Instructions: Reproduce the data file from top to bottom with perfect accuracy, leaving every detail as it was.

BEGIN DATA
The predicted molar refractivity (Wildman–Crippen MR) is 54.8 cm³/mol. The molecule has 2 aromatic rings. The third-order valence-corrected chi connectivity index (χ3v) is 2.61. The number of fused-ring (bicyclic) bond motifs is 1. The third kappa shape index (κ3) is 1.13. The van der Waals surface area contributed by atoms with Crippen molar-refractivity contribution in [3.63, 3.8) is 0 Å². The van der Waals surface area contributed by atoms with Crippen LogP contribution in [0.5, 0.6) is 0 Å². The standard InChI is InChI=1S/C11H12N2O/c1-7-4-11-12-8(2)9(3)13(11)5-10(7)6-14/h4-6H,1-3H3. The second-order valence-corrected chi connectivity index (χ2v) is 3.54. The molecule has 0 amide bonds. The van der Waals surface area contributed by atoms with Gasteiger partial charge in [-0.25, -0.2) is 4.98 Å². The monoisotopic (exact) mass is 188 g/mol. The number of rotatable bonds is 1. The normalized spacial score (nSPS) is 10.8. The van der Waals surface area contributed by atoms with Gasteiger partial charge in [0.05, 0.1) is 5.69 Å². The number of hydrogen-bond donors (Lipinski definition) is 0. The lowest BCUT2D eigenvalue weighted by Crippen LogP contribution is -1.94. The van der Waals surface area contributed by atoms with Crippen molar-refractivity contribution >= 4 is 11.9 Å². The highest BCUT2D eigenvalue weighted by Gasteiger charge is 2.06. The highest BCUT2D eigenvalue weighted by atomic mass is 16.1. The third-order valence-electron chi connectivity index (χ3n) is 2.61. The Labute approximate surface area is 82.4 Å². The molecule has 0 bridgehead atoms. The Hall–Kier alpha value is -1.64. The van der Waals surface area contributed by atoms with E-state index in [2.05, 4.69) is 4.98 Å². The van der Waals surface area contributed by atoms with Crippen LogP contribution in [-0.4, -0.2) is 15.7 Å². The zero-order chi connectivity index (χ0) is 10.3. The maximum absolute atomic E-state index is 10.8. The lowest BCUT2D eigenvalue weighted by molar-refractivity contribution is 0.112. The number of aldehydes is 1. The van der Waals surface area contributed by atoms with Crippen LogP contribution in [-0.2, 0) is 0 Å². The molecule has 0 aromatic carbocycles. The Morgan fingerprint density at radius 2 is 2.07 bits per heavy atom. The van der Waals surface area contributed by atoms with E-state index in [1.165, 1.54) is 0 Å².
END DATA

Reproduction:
The predicted molar refractivity (Wildman–Crippen MR) is 54.8 cm³/mol. The molecule has 2 aromatic rings. The third-order valence-corrected chi connectivity index (χ3v) is 2.61. The number of fused-ring (bicyclic) bond motifs is 1. The third kappa shape index (κ3) is 1.13. The van der Waals surface area contributed by atoms with Crippen molar-refractivity contribution in [3.63, 3.8) is 0 Å². The van der Waals surface area contributed by atoms with Crippen LogP contribution in [0.5, 0.6) is 0 Å². The standard InChI is InChI=1S/C11H12N2O/c1-7-4-11-12-8(2)9(3)13(11)5-10(7)6-14/h4-6H,1-3H3. The second-order valence-corrected chi connectivity index (χ2v) is 3.54. The molecule has 0 amide bonds. The van der Waals surface area contributed by atoms with Gasteiger partial charge in [-0.25, -0.2) is 4.98 Å². The monoisotopic (exact) mass is 188 g/mol. The number of rotatable bonds is 1. The normalized spacial score (nSPS) is 10.8. The van der Waals surface area contributed by atoms with Gasteiger partial charge in [0.05, 0.1) is 5.69 Å². The number of hydrogen-bond donors (Lipinski definition) is 0. The lowest BCUT2D eigenvalue weighted by Crippen LogP contribution is -1.94. The van der Waals surface area contributed by atoms with Crippen molar-refractivity contribution >= 4 is 11.9 Å². The highest BCUT2D eigenvalue weighted by Gasteiger charge is 2.06. The highest BCUT2D eigenvalue weighted by atomic mass is 16.1. The third-order valence-electron chi connectivity index (χ3n) is 2.61. The Labute approximate surface area is 82.4 Å². The molecule has 0 bridgehead atoms. The Hall–Kier alpha value is -1.64. The van der Waals surface area contributed by atoms with E-state index in [2.05, 4.69) is 4.98 Å². The van der Waals surface area contributed by atoms with Crippen LogP contribution in [-0.4, -0.2) is 15.7 Å². The zero-order chi connectivity index (χ0) is 10.3. The maximum absolute atomic E-state index is 10.8. The lowest BCUT2D eigenvalue weighted by molar-refractivity contribution is 0.112. The number of aldehydes is 1. The van der Waals surface area contributed by atoms with Crippen LogP contribution in [-0.2, 0) is 0 Å². The molecule has 0 aromatic carbocycles. The Morgan fingerprint density at radius 2 is 2.07 bits per heavy atom. The van der Waals surface area contributed by atoms with E-state index in [1.165, 1.54) is 0 Å².